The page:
The development and use of thermal desorption methods for the analysis of polycyclic aromatic hydrocarbons and volatile organic compounds in ambient air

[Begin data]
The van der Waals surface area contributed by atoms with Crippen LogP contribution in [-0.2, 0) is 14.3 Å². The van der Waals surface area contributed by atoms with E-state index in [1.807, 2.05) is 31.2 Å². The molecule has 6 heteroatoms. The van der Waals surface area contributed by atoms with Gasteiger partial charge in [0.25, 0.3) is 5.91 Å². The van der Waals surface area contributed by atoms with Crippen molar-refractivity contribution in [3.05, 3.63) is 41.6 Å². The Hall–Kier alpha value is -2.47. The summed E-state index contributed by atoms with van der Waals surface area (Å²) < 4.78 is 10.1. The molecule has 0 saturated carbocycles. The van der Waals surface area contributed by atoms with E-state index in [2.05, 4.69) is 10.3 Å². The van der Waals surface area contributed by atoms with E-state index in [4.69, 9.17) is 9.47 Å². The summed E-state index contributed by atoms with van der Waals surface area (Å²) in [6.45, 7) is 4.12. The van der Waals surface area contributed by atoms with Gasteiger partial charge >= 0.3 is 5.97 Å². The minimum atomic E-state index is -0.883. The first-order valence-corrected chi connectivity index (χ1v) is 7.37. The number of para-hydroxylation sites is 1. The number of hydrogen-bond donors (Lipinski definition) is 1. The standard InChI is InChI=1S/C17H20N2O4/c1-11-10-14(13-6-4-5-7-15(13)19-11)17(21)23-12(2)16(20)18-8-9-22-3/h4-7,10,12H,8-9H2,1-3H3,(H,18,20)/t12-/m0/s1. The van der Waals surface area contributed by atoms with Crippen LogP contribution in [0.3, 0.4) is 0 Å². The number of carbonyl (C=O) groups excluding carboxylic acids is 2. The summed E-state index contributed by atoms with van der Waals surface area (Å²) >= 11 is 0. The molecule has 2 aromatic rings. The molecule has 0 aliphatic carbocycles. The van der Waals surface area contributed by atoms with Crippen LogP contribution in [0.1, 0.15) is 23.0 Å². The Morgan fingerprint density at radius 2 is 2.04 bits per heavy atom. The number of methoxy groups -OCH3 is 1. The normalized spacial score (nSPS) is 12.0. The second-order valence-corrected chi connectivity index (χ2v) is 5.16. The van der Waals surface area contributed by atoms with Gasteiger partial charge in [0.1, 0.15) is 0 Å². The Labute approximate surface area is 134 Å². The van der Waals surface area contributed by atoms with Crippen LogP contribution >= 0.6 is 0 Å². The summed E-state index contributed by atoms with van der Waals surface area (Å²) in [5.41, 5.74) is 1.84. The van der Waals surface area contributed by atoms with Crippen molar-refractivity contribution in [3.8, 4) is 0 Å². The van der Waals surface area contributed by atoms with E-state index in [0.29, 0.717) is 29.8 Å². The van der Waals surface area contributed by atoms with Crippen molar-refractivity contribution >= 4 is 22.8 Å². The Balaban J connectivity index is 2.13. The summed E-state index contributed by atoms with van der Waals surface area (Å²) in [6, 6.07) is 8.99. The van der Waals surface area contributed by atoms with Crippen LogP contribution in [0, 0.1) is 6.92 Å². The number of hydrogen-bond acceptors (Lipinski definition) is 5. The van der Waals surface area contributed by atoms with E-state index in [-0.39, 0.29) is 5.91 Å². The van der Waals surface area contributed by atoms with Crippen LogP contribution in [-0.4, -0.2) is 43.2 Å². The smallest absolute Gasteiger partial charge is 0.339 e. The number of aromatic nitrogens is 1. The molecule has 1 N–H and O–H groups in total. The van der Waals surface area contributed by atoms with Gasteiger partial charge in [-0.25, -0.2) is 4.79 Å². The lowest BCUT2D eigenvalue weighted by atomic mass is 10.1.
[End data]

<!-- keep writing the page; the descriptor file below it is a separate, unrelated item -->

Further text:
In occupational and public health there is a need for measurement and speciation of chemicals in ambient air to achieve control of air pollution and minimize health risks. In this work two methods of analysis are developed for the analysis of polycyclic aromatic hydrocarbons (PAHs) and volatile organic compounds (VOCs) under ambient air conditions. Both methods involve the use of thermal desorption techniques with gas chromatography-mass spectrometry (GC-MS). For the measurement of polycyclic aromatic hydrocarbons (PAHs) airborne particulate samples are obtained by collection on small glass fibre filters. The volatile materials from these are thermally desorbed in two stages and transferred to a Gas Chromatograph-Mass Spectrometer analytical system. Results from studies of particulate samples obtained from sites in the region of Uxbridge, Middlesex are reported for eight selected polycyclic aromatic hydrocarbons (PAHs). Measurements on samples obtained directly from vehicle emission sources with the engine used under different running conditions are also reported. In the method of analysis of volatile organic compounds in air, samples are absorbed into 4mm Carbotrap 300 tubes and thermally desorbed and passed into a gas chromatography-mass spectrometry (GC/MS) or gas chromatography (GC) using helium as carrier gas. The Carbotrap absorbers used, show complete absorb/desorb reversibility, are thermally stable and do not react chemically with injected hydrocarbon standards. To demonstrate the value of the method analytical results obtained under ambient air conditions on the Brunel University campus (Uxbridge, Middlesex) are reported. Six selected low molecular weight aromatic hydrocarbons namely benzene, toluene, ethyl benzene and m-, p- and o-xylene are investigated in detail. The concentrations of these compounds were measured and results related to traffic flow rates and meteorological conditions to establish the fact that vehicle exhaust emissions are the main sources of the volatile organic compounds (VOCs) pollution at the collection sites. A study of volatile organic compounds (VOCs) levels in ambient air in Tehran (Iran) in which 55 hydrocarbons are identified is reported. A detailed study is made of the concentrations of the six hydrocarbons benzene, toluene, ethyl benzene and m-, p- and o-xylene because high concentrations of these pollutants can produce potential health problems. It is shown that the nature of the geographical location and the day time temperature play an important part in determining the composition of the mixture of pollutants in Tehran. Samples obtained directly from internal combustion engines with and without catalytic converters are also analysed using the method developed and the results show that there is a large depletion in aromatic hydrocarbons when toluene is reduced to a greater extent than benzene. The analytical method is also used to compare vehicle emissions from engines under cold start and hot start conditions.